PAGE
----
DUBAI — While the global economic crisis has cut charity around the world, an annual zakat, alms, amount between US$200 billion and $1 trillion are spent to the poor across the Muslim world, the amount experts say is mismanaged.
“Our [Muslims'] whole donorship was built on religious charity,” Ibrahim Osman, director of the Middle East and North Africa region for the International Federation of Red Cross and Red Crescent Societies (IFRC), told IRIN humanitarian News and Analysis on Friday, June 1.
“That has infiltrated even governments and public institutions... Most Muslim countries do handouts, even with international organizations.”
Zakat, the third pillar of Islam, is obligatory upon every (capable) Muslim.
According to Islamic Shari`ah, a capable Muslim pays 2.5 percent mandatory payment and spend it to help the poor and the needy.
In 2004, economist Habib Ahmed calculated that if all potential 'zakat' were collected in Muslim countries, between a third and half of them could move their poor out of poverty.
"The potential is tremendous," Ahmed, now chair in Islamic Law and Finance at the Institute of Middle Eastern and Islamic Studies at Durham University, told IRIN.
"But in most countries, it is not being used to the potential."
Though estimated by around 15 times more than global humanitarian aid contributions, Islamic finance experts, researchers and development workers say much of the money spent in zakat and charity is mismanaged, wasted or ineffective.
"Wealth is growing in the Muslim world. So is the poverty. Where have we gone wrong?" asks Tariq Cheema, president of the World Congress of Muslim Philanthropists (WCMP), an organization which advises Muslim donors.
"Our rituals are there, but often they lack the spirit," Cheema told IRIN.
"We just give the money and forget."
Analysts refer the growing poverty to zakat mismanagement from people who do not trust governments and prefer to give their money to people they know are in need.
"The 'zakat' authority does not have a long-term investment plan," Syed Wafa is a former professor who headed a research group that advised the Malaysian government on distributing 'zakat' funds, told IRIN.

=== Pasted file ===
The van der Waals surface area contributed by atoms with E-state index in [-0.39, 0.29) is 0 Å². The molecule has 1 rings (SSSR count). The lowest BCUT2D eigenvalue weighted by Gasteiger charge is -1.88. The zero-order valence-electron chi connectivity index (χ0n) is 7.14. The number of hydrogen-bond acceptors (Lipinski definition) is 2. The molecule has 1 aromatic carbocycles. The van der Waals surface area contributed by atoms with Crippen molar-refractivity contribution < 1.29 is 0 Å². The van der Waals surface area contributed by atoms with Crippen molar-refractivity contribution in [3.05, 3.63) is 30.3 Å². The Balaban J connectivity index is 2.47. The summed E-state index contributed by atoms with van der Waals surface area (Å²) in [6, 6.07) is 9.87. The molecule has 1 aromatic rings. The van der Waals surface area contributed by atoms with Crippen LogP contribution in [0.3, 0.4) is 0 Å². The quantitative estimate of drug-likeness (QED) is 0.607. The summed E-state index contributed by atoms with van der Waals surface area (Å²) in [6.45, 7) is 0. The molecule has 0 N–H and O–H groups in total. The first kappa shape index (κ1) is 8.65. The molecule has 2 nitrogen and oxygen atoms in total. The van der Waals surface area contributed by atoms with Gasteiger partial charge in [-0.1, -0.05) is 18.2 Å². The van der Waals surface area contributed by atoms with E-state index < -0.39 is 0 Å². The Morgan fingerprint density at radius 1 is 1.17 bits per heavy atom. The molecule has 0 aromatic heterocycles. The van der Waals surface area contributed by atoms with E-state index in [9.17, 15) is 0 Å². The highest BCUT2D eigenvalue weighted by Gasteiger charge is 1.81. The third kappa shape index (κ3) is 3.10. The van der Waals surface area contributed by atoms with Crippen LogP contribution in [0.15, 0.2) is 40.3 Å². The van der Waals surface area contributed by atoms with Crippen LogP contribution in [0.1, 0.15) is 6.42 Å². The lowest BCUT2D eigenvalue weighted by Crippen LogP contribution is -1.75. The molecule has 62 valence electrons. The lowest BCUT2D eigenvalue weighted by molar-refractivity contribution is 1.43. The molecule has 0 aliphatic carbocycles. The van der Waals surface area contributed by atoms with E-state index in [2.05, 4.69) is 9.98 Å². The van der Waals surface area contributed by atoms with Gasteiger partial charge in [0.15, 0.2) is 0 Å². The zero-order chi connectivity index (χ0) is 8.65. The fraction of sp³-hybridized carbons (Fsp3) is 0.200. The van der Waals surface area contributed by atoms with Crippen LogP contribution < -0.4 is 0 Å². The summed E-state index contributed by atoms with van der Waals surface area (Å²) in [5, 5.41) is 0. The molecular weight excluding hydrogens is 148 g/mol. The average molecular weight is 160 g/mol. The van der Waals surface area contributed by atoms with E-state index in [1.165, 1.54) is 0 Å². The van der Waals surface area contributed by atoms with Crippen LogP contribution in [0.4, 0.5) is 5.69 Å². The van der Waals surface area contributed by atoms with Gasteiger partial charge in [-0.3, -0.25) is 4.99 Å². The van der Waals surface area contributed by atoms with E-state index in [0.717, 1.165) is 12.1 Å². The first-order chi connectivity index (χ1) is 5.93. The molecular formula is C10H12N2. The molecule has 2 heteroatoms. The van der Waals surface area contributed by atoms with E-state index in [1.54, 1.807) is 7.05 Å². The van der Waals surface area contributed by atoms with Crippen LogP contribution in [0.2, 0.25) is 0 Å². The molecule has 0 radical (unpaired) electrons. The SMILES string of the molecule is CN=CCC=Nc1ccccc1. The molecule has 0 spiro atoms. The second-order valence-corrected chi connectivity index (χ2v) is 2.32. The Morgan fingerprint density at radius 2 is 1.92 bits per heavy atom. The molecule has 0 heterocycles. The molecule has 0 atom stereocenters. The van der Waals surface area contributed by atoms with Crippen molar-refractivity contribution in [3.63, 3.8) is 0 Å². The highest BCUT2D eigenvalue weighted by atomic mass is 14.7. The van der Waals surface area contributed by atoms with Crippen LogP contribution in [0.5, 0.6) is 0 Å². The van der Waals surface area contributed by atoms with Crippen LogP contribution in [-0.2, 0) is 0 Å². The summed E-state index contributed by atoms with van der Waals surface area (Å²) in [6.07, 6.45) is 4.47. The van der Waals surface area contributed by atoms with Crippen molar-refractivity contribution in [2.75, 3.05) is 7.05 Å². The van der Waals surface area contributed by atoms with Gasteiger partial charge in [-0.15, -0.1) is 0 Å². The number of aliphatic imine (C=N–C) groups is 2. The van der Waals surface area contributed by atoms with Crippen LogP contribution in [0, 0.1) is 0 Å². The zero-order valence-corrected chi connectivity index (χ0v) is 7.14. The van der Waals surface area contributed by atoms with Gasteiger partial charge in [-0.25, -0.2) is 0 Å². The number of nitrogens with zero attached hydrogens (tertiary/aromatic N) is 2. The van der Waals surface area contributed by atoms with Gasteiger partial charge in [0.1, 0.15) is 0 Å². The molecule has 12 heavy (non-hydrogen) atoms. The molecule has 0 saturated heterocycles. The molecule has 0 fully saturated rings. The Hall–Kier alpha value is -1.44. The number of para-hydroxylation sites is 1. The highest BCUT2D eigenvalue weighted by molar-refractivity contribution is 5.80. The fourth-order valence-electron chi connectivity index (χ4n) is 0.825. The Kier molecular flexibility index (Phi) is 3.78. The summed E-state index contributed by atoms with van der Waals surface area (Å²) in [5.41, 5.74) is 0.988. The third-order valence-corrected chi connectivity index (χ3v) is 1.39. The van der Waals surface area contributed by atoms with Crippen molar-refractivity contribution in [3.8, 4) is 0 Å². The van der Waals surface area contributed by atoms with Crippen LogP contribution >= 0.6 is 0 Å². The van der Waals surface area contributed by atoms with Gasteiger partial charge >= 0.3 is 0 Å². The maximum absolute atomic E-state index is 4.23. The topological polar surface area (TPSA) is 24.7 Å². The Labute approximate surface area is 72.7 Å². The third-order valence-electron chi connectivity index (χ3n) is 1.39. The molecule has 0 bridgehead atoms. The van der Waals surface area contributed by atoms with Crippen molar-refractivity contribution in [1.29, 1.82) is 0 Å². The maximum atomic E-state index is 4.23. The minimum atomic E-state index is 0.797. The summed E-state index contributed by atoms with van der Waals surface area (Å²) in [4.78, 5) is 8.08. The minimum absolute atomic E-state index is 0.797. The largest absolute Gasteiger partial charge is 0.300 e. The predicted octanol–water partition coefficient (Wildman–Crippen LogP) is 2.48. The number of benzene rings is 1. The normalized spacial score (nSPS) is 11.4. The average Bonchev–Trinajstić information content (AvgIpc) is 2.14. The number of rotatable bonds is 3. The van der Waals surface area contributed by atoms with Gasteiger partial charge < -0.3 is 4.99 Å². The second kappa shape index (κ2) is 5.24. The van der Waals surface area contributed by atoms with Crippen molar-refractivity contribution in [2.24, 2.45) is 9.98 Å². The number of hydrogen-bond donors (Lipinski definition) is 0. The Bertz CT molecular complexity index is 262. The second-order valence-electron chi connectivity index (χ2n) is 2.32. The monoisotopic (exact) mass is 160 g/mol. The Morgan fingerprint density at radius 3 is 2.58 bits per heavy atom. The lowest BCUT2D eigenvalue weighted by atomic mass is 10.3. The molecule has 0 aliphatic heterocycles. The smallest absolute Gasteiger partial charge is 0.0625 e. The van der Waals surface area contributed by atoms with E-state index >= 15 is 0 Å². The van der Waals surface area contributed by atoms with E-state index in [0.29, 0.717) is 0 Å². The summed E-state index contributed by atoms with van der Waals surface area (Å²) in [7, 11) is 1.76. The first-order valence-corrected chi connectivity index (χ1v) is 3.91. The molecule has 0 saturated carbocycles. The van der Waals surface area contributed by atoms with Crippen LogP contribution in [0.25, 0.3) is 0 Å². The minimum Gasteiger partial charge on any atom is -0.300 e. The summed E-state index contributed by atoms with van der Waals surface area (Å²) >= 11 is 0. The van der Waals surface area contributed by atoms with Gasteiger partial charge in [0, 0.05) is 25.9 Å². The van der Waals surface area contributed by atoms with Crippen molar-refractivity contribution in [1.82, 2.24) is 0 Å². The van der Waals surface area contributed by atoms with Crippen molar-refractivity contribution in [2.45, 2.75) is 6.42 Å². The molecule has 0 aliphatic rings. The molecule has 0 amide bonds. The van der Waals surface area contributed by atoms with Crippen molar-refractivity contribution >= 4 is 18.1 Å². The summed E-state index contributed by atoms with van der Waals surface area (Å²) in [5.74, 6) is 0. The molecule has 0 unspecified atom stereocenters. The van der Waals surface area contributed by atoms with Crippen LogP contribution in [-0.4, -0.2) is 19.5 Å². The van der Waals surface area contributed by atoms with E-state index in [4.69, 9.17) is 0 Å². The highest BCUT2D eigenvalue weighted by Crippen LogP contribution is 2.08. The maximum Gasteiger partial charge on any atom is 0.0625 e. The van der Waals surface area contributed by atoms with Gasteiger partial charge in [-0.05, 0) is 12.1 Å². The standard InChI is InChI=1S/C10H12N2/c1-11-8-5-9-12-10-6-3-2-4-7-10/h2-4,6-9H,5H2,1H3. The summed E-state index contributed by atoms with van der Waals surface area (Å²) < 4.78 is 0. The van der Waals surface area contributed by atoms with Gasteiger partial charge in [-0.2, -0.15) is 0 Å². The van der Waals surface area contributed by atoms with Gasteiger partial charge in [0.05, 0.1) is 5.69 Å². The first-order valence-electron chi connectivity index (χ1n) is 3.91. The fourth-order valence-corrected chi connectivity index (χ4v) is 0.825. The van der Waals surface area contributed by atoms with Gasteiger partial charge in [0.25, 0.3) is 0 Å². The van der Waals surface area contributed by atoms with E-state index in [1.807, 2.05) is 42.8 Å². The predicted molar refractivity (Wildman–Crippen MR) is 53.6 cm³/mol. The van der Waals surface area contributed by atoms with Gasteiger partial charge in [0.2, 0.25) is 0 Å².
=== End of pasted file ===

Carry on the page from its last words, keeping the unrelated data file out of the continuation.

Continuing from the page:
"They depend on the yearly collection... Their mindset is: We get the funds; we try to disburse them as fast as possible."
Admitting the fact that charity is mismanaged, wasted or ineffective, experts urged a change of charity policies around the Muslim world.
"The Arab world has to change from a charity culture to a humanitarian action business," Osman, the director of IFRC, said.
"This is what is missing. It's always charity."
Looking at the roots of the problem, analysts say that very little of the money goes towards sustainable development.
"Billions of dollars worth of giving in 'zakat' and 'sadaqa' are unfortunately ineffective by and large," Cheema told IRIN.
"Our giving shouldn't be driven by our desire to prove that we are good people... Our giving should be smart and effective.
"We are here to bring that shift in the culture: the paradigm shift from conventional and generous giving to strategic giving... There is a lot of money around that needs to be channeled towards development."
Instead of giving money to individual orphans, some NGOs have tried to support them in more strategic ways, introducing human rights, empowerment and "mainstream aid activities", Juul Peterson, a researcher in politics and development at the Danish Institute for International Studies, who wrote her PhD thesis about transnational Muslim NGOs.
"You have these new ideas of how good aid should be," she told IRIN.
In Egypt, a non-profit organization called Misr al-Kheir, led by the Grand Mufti of Egypt, the highest religious authority in the country, and funded by 'zakat' and 'sadaqa', has been a pioneer in the use of 'zakat' for sustainable ends.
Al-Rajhi Bank and Yousef Abdullatif Jameel Co. in Saudi Arabia and Amanah Ikhtiar Malaysia (AIM) are Muslim lending institutions which have attempted to replicate the successes of Grameen bank in Bangladesh.
"We maximize the donation for the best interest of the poor," said Husain Benyounis, secretary-general of Awqaf New Zealand.
"We turn something out of everything they throw away."
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